• PATRONS: Did you know we've a chat function for you now? Look to the bottom of the screen, you can chat, set up rooms, talk to each other individually or in groups! Click 'Chat' at the right side of the chat window to open the chat up.
  • Love Gotmead and want to see it grow? Then consider supporting the site and becoming a Patron! If you're logged in, click on your username to the right of the menu to see how as little as $30/year can get you access to the patron areas and the patron Facebook group and to support Gotmead!
  • We now have a Patron-exclusive Facebook group! Patrons my join at The Gotmead Patron Group. You MUST answer the questions, providing your Patron membership, when you request to join so I can verify your Patron membership. If the questions aren't answered, the request will be turned down.

Strong orange blossom, pushing it for sweet

  • Thread starter drink_of_smiles
  • Start date
D

drink_of_smiles

Guest
Guest
I didn't see an introduction forum, and there probably isn't a need for one. If you are looking for this simple recipie, scroll down past the following.
I've never been one to brew to match a style, but here is the first mead I have completed and aged properly. By age properly, it was 7 years to the day. Brewed Mid-Winter (February 02) 1997, enjoyed beginning Mid-Winter 2004.
Mid-Winter 2004 was a crappy day, not only late on taxes, but three months behind on mortgage. Something clicked and realized it was the seventh anniversary of brewing the two remaining bottles. I went to my pantry, and looked at the bottles and decided it was time to try one. I scrubbed my chalice with salt and water to remove some of the oxidation, which had not seen a drop for a couple of years. Silver when I bought it, it had turned a shade of gold. The moon was shining bright, high overhead. It was cool outside, but I managed to pour a glass wearing only sleeping clothes under the moonlight, and watched the reflection of the moon in the shaking ambrosia meditating on it for a few minutes. I went inside where it was more comfortable, sat back in my recliner still trying to rid myself of the tension of the day.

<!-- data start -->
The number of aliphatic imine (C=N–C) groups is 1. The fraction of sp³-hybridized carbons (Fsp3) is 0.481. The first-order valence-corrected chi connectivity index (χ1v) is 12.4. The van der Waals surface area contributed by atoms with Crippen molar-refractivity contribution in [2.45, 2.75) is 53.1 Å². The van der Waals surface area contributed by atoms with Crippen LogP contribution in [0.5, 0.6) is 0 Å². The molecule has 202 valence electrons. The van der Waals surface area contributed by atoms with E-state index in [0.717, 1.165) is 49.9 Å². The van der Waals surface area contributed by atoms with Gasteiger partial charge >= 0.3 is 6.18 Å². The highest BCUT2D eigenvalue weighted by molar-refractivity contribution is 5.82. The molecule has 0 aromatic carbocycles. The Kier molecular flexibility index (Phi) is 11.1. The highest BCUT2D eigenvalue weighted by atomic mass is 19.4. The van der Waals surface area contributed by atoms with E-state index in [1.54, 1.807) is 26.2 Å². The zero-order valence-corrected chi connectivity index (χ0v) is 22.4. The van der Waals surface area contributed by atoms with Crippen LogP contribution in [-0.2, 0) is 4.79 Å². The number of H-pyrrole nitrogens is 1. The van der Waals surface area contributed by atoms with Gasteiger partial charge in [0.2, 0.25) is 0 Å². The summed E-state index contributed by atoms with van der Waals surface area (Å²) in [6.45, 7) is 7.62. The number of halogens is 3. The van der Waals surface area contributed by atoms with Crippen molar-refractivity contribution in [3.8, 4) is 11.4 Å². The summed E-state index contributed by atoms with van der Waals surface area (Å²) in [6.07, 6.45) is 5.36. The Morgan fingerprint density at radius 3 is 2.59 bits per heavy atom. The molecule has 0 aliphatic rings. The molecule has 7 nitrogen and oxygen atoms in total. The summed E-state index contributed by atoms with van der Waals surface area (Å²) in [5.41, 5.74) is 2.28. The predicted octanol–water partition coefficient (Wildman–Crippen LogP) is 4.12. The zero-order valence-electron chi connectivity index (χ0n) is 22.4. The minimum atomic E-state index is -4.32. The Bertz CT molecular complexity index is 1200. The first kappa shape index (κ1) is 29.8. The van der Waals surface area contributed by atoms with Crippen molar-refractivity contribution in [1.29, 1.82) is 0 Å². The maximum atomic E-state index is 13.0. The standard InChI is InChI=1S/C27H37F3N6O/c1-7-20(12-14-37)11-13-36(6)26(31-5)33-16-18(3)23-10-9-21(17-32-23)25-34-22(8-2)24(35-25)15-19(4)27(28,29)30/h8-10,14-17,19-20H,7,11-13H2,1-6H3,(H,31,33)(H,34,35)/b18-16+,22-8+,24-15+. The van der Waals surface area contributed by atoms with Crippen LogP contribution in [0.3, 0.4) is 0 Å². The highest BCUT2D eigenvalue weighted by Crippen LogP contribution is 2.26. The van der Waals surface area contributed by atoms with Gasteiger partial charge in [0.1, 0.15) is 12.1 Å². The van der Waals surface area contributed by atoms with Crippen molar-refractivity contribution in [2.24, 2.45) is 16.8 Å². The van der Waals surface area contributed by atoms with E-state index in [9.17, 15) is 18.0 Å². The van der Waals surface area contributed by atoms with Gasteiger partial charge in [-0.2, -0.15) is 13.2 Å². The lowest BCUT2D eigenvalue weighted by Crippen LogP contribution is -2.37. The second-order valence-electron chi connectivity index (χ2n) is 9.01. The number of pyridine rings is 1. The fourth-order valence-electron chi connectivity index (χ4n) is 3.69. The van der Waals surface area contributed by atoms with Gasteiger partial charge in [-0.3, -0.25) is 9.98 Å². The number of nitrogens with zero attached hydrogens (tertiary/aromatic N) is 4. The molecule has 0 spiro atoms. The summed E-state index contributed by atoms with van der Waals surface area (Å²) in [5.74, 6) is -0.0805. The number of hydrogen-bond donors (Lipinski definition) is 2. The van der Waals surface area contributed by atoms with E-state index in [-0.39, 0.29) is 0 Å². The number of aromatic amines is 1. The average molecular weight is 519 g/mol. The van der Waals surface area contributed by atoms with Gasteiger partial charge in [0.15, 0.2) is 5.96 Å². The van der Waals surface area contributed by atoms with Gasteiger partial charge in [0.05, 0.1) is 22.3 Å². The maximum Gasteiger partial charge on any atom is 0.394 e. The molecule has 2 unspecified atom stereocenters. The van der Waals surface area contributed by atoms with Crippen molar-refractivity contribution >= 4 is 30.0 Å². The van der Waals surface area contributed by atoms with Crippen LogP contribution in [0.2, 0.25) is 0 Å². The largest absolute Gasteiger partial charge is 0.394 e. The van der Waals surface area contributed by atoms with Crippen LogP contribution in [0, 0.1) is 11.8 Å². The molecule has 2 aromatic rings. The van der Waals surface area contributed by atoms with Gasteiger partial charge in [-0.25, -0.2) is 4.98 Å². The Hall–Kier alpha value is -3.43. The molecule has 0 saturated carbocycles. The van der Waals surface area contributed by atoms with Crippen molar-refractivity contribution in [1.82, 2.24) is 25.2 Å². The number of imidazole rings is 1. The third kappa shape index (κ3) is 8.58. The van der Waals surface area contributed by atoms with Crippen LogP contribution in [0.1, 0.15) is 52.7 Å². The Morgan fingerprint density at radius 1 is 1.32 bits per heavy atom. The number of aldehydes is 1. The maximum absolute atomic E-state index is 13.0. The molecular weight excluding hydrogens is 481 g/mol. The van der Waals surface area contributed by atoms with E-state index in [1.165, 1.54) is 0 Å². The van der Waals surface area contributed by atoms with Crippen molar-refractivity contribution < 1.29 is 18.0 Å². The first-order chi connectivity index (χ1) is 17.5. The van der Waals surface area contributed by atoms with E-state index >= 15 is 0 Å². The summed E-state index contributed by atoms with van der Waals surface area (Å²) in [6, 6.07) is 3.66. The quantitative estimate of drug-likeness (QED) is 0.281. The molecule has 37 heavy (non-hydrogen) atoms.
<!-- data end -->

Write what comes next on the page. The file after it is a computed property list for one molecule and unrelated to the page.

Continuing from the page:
I brought the chalice to my nose and swirled it, glad to detect the prevalent orange blossom nose, mixed with a slight butterscotch scent and the obvious ethanol fumes, almost like single malt scotch.
I released a breath and took a sip.
There was still a butterscotch taste to it which caught my attention and worried me. I took another and it wasn't a fault at all. The third sip, the heavy, velvet brew rolled over my tongue - and it was good. Laughter, loud laughter, bellowed from me. I felt tension surrounding me shatter as if a god had destroyed it, feeling the crumbling fall to the ground around me. I laughed many times that night, and since it was a 1.5 liter bottle, I've been laughing for two more nights.
The meaning of life, I don't know - but this drink was obviously meant to be a part of me.
Since then I have switched to a wine glass, watching the fingers linger for a full minute if not more.
I only bottled one gallon, between pint bottles, 750 ml bottles
and this one.

To end with one gallon (please always brew more than one gallon) I used this as an approximate recipe.

2 lbs orange blossom honey
2 lbs clover honey
1 oz of the dark blueberry extract that was available
years ago (this required much aging, and not sure
flavoring remained after aging.)
WYeast Sweet Mead yeast
1 tsp Fermax yeast nutrient
Spring Water
Polyclar at second racking

The honey and water were heated to a boil briefly, covered and allowed to cool in a sink of cool water. The yeast was pitched with the berry extract. This was racked to a 5 liter primary, leaving little room for krausening - guess not enough.
Then racked to a 1 gallon secondary, and finally to a third when I thought fermentation was about done - probably three months. Polyclar was all I had to help clarify which was added at this point. A few months passed before bottling.

After seven years, it has a somewhat dry finish by the end of a glass despite using the sweet mead yeast.

The first three bottles seemed wasted at this point. This one is just right - other than I am finishing my last glass. The last bottle won't last, I just want to find a cute nymph to enjoy it with.
It looks like most meads don't need to age this long - this one did.
I never checked sg, any ideas of where WYeast sweet mead yeast would have left the remaining sugar content and alcohol content? Doesn't matter - I just hate to think of waiting so many years to try to match this.